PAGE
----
How do we make the most of our time off from training? As a coach and an athlete myself, I have a lot of ideas and opinions about this. But I wanted to ask someone whose expertise and opinions I have always valued, to get a little more insight into it and to pass that wisdom along to you.

Continue reading

Patellar Bone Bruise – What I’ve Learned

My training for Boston was going great.  More than great.  Amazing.  The winter months were brutal but didn’t deter me from getting my workouts and long runs done.  I ran on the treadmill more than ever, but made each run count and nailed my paces and mileage despite polar vortexes, icy trails and huge amounts of snow.  I raced a strong half marathon in March at RnR USA and was feeling so good about my fitness and mental strength.  It was all coming together – one day, one step at a time.

Rocking the Rock n Roll USA 13.1

And then, one cold Sunday morning 4 weeks before Boston, I decided to try out the ElliptiGo with my good friends Jeff and Maddie.  Usually on Sunday mornings I take a yoga class but thought why not switch up my cross training and bring it outside with some non-impact running on this super cool bike?!  I still think that in theory this wasn’t a bad idea, the ElliptiGo is an awesome form of cross-training for runners and I look forward to getting better at using it, but looking back it was a little short-sighted of me not to consider the risk I was taking.  I had never done it before and the feeling was totally new to me, and when I went to get off of it I fell into the pavement and banged my knee right into the asphalt.

I got up and assessed the situation – my knee hurt a little but it really wasn’t bad.  I got back on the ElliptiGo and we hit the trail for a few fun and, honestly, exhilarating miles.  We had a blast!

all of these pics were taken after my fall – it was so fun!

It wasn’t until a few hours later when I was home that I noticed my knee was pretty sore and stiff, especially walking down the stairs.  That week was rough.  It was supposed to be my peak mileage week and I ran a total of 31 miles (as opposed to well over 80), ALL of which hurt me — BADLY.  I saw two doctors who I really trust with my whole heart and they both diagnosed me with a patellar bone bruise. An acute injury to the bone, one that would take TIME to heal and a process that I really couldn’t rush.  It would take anywhere from a few weeks to a few months to feel normal again, and that uncertainty was rattling to me.  I really needed to take it one day at at time, to listen to my body and do all that I could do to help myself heal, while also preventing myself from getting another injury as a result of my form changing or muscles tightening or tendons getting grumpy around the kneecap (this was of more concern to me than the actual bruise itself was, to be honest).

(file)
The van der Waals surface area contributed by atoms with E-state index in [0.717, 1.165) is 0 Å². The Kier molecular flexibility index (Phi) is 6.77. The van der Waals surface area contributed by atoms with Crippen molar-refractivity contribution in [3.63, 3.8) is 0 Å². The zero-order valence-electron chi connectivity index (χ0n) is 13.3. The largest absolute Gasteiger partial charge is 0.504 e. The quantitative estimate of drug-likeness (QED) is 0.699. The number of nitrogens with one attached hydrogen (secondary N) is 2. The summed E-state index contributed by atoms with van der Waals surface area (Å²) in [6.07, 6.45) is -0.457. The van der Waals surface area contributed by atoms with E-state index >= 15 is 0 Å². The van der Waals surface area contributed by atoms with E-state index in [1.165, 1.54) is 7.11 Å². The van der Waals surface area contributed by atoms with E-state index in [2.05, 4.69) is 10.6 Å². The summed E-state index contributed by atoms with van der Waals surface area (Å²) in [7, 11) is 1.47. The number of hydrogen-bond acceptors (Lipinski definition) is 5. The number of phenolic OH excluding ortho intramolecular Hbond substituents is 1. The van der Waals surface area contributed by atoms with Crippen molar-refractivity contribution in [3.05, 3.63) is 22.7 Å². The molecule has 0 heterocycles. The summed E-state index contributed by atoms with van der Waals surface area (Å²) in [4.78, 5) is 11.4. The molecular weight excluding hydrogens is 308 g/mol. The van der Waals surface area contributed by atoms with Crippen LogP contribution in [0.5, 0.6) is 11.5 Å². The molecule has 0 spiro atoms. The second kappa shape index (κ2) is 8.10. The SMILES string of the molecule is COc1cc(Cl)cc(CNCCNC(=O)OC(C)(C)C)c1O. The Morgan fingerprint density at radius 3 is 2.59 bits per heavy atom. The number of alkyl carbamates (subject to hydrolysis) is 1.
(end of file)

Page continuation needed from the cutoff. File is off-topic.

As with any injury, recovering from a bone bruise takes time and the healing process is different for everyone and depends on a lot of factors.  A bone bruise is probably not the most common running injury, though I imagine this kind of thing could happen more frequently to trail runners who may fall on rocks and get pretty banged up.  I thought I would share what I’ve learned from my own experience with this injury though, just in case someone might find it helpful.

Running:  In the first few days following my fall, running HURT.  The pain was constant and didn’t seem to get worse as I ran faster or longer, but it did not subside at all.  Despite assurances from my doctors that it was “safe” to run, I hated it.  I was running in pain and in fear and after a few days of that I decided I needed to rest.  I did not run for the remainder of the week.  In retrospect I really think I should have pulled the brakes on my running right away – no matter what anyone advised me of.  If running through pain to you feels wrong then it probably is.  I think I probably slowed the healing process down a little by running through it.  I don’t think I made it worse, but I probably could have, had I continued to not listen to my body.  I gradually started running more and more as the pain lessened and I did not attempt to push my pace until it just naturally came back to me to do so.  It was more than three weeks before I was running my marathon pace again.